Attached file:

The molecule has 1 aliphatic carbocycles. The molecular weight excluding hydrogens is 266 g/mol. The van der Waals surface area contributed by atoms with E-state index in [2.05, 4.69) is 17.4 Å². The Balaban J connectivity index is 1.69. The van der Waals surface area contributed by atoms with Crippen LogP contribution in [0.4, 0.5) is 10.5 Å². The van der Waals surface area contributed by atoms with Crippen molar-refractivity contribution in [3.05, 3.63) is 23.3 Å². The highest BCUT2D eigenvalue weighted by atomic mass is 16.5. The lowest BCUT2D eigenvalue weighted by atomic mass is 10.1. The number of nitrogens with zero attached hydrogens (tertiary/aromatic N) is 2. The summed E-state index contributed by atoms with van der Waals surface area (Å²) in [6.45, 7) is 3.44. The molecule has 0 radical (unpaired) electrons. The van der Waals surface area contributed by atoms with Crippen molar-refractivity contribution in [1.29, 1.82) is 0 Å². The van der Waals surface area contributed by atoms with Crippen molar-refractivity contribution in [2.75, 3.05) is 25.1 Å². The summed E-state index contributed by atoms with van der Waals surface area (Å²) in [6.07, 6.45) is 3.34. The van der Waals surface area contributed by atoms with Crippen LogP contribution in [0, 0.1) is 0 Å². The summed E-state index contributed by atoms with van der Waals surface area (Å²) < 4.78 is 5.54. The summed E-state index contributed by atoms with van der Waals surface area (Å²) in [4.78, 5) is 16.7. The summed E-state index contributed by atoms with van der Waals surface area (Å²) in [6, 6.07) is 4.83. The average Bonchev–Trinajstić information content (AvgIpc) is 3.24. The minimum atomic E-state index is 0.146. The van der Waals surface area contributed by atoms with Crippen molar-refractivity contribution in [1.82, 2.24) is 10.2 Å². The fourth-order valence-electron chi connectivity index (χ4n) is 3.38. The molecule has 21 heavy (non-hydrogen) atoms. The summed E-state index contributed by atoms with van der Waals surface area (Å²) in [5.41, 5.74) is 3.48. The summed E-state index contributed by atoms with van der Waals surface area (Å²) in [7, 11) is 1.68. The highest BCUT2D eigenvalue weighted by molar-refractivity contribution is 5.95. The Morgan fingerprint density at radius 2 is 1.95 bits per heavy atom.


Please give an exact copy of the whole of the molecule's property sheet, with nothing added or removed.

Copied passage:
The molecule has 1 aliphatic carbocycles. The molecular weight excluding hydrogens is 266 g/mol. The van der Waals surface area contributed by atoms with E-state index in [2.05, 4.69) is 17.4 Å². The Balaban J connectivity index is 1.69. The van der Waals surface area contributed by atoms with Crippen LogP contribution in [0.4, 0.5) is 10.5 Å². The van der Waals surface area contributed by atoms with Crippen molar-refractivity contribution in [3.05, 3.63) is 23.3 Å². The highest BCUT2D eigenvalue weighted by atomic mass is 16.5. The lowest BCUT2D eigenvalue weighted by atomic mass is 10.1. The number of nitrogens with zero attached hydrogens (tertiary/aromatic N) is 2. The summed E-state index contributed by atoms with van der Waals surface area (Å²) in [6.45, 7) is 3.44. The molecule has 0 radical (unpaired) electrons. The van der Waals surface area contributed by atoms with Crippen molar-refractivity contribution in [1.29, 1.82) is 0 Å². The van der Waals surface area contributed by atoms with Crippen molar-refractivity contribution in [2.75, 3.05) is 25.1 Å². The summed E-state index contributed by atoms with van der Waals surface area (Å²) in [6.07, 6.45) is 3.34. The van der Waals surface area contributed by atoms with Crippen LogP contribution in [0, 0.1) is 0 Å². The summed E-state index contributed by atoms with van der Waals surface area (Å²) < 4.78 is 5.54. The summed E-state index contributed by atoms with van der Waals surface area (Å²) in [4.78, 5) is 16.7. The summed E-state index contributed by atoms with van der Waals surface area (Å²) in [6, 6.07) is 4.83. The average Bonchev–Trinajstić information content (AvgIpc) is 3.24. The minimum atomic E-state index is 0.146. The van der Waals surface area contributed by atoms with Crippen molar-refractivity contribution in [1.82, 2.24) is 10.2 Å². The fourth-order valence-electron chi connectivity index (χ4n) is 3.38. The molecule has 21 heavy (non-hydrogen) atoms. The summed E-state index contributed by atoms with van der Waals surface area (Å²) in [5.41, 5.74) is 3.48. The summed E-state index contributed by atoms with van der Waals surface area (Å²) in [7, 11) is 1.68. The highest BCUT2D eigenvalue weighted by molar-refractivity contribution is 5.95. The Morgan fingerprint density at radius 2 is 1.95 bits per heavy atom.